Results  Among the 2 597 127 participants, the median (interquartile range) age was 46 (32-59) years and 54.1% were female. Over 1 year of follow-up, 21 792 patients (0.8%) died, the median (range) number of days spent in the hospital was 0 (0-365), 8.1% of patients had at least 1 hospitalization, and the median (interquartile range) number of prescribed medications was 3 (1-7). When the complexity markers were considered individually, patients seen by nephrologists had the highest mean number of comorbidities (4.2; 95% CI, 4.2-4.3 vs [lowest] 1.1; 95% CI, 1.0-1.1), highest mean number of prescribed medications (14.2; 95% CI, 14.2-14.3 vs [lowest] 4.9; 95% CI, 4.9-4.9), highest rate of death (6.6%; 95% CI, 6.3%-6.9% vs [lowest] 0.1%; 95% CI, <0.1%-0.2%), and highest rate of placement in a long-term care facility (2.0%; 95% CI, 1.8%-2.2% vs [lowest] <0.1%; 95% CI, <0.1%-0.1%). Patients seen by infectious disease specialists had the highest complexity as assessed by the other 5 markers: rate of a mental health condition (29%; 95% CI, 28%-29% vs [lowest] 14%; 95% CI, 14%-14%), mean number of physician types (5.5; 95% CI, 5.5-5.6 vs [lowest] 2.1; 95% CI, 2.1-2.1), mean number of physicians (13.0; 95% CI, 12.9-13.1 vs [lowest] 3.8; 95% CI, 3.8-3.8), mean days in hospital (15.0; 95% CI, 14.9-15.0 vs [lowest] 0.4; 95% CI, 0.4-0.4), and mean emergency department visits (2.6; 95% CI, 2.6-2.6 vs [lowest] 0.5; 95% CI, 0.5-0.5). When types of physician were ranked according to patient complexity across all 9 markers, the order from most to least complex was nephrologist, infectious disease specialist, neurologist, respirologist, hematologist, rheumatologist, gastroenterologist, cardiologist, general internist, endocrinologist, allergist/immunologist, dermatologist, and family physician.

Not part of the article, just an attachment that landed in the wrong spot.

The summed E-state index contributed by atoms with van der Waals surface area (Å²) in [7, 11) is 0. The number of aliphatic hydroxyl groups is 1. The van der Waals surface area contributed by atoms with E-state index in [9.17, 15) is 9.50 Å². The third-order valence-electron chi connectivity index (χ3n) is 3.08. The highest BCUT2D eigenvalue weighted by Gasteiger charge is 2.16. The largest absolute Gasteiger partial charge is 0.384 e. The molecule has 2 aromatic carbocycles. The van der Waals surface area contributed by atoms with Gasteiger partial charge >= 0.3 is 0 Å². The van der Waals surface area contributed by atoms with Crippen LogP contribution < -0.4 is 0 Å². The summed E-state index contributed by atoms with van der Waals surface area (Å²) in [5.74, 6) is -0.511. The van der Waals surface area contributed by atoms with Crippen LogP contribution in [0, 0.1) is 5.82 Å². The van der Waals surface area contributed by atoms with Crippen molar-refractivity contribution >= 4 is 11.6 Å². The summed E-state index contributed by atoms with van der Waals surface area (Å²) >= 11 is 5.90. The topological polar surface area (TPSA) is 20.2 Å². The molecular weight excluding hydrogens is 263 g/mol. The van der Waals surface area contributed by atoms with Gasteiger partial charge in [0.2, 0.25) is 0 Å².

Conclusion and Relevance  Substantial differences were found in 9 different markers of patient complexity across different types of physician, including medical subspecialists, general internists, and family physicians. These findings have implications for medical education and health policy.

    Introduction

    Patient complexity can be defined as an interaction between the “personal, social, and clinical aspects of the patient’s experience”1 that complicates patient care. For example, increasing age and comorbidity, social factors (eg, poverty and lower level of education), treatment characteristics (eg, number of medications), and contextual factors (eg, residence in long-term care) all influence perceived patient complexity2—and the prevalence of complexity appears to be increasing in health systems worldwide. There is general agreement that patient complexity increases the time and resources required to provide optimal care. However, payments to health care facilities and physicians are both frequently based on patient volume rather than patient complexity.3-5 Even in systems that are not fee-for-service based, the time allotted to see a given number of patients often does not account for patient complexity.6